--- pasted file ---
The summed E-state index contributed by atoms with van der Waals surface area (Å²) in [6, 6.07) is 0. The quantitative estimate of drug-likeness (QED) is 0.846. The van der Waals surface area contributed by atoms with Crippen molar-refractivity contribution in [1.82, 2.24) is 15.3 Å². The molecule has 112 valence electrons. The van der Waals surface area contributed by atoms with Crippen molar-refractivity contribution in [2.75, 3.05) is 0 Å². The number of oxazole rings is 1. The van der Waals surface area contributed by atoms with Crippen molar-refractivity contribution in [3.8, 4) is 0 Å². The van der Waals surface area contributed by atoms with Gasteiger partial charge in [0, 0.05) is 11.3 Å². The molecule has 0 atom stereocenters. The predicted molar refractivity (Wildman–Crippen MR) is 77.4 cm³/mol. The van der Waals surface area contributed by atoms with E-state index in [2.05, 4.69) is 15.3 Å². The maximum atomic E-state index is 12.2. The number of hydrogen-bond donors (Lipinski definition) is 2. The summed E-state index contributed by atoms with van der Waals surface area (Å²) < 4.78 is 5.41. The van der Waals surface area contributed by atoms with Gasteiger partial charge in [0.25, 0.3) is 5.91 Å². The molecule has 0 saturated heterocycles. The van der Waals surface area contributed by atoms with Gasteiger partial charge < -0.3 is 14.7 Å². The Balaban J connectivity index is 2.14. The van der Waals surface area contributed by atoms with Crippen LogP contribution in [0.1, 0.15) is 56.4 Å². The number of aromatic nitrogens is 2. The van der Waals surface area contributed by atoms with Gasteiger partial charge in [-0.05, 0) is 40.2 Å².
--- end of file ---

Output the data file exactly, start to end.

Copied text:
The summed E-state index contributed by atoms with van der Waals surface area (Å²) in [6, 6.07) is 0. The quantitative estimate of drug-likeness (QED) is 0.846. The van der Waals surface area contributed by atoms with Crippen molar-refractivity contribution in [1.82, 2.24) is 15.3 Å². The molecule has 112 valence electrons. The van der Waals surface area contributed by atoms with Crippen molar-refractivity contribution in [2.75, 3.05) is 0 Å². The number of oxazole rings is 1. The van der Waals surface area contributed by atoms with Crippen molar-refractivity contribution in [3.8, 4) is 0 Å². The van der Waals surface area contributed by atoms with Gasteiger partial charge in [0, 0.05) is 11.3 Å². The molecule has 0 atom stereocenters. The predicted molar refractivity (Wildman–Crippen MR) is 77.4 cm³/mol. The van der Waals surface area contributed by atoms with E-state index in [2.05, 4.69) is 15.3 Å². The maximum atomic E-state index is 12.2. The number of hydrogen-bond donors (Lipinski definition) is 2. The summed E-state index contributed by atoms with van der Waals surface area (Å²) < 4.78 is 5.41. The van der Waals surface area contributed by atoms with Gasteiger partial charge in [0.25, 0.3) is 5.91 Å². The molecule has 0 saturated heterocycles. The van der Waals surface area contributed by atoms with Gasteiger partial charge < -0.3 is 14.7 Å². The Balaban J connectivity index is 2.14. The van der Waals surface area contributed by atoms with Crippen LogP contribution in [0.1, 0.15) is 56.4 Å². The number of aromatic nitrogens is 2. The van der Waals surface area contributed by atoms with Gasteiger partial charge in [-0.05, 0) is 40.2 Å².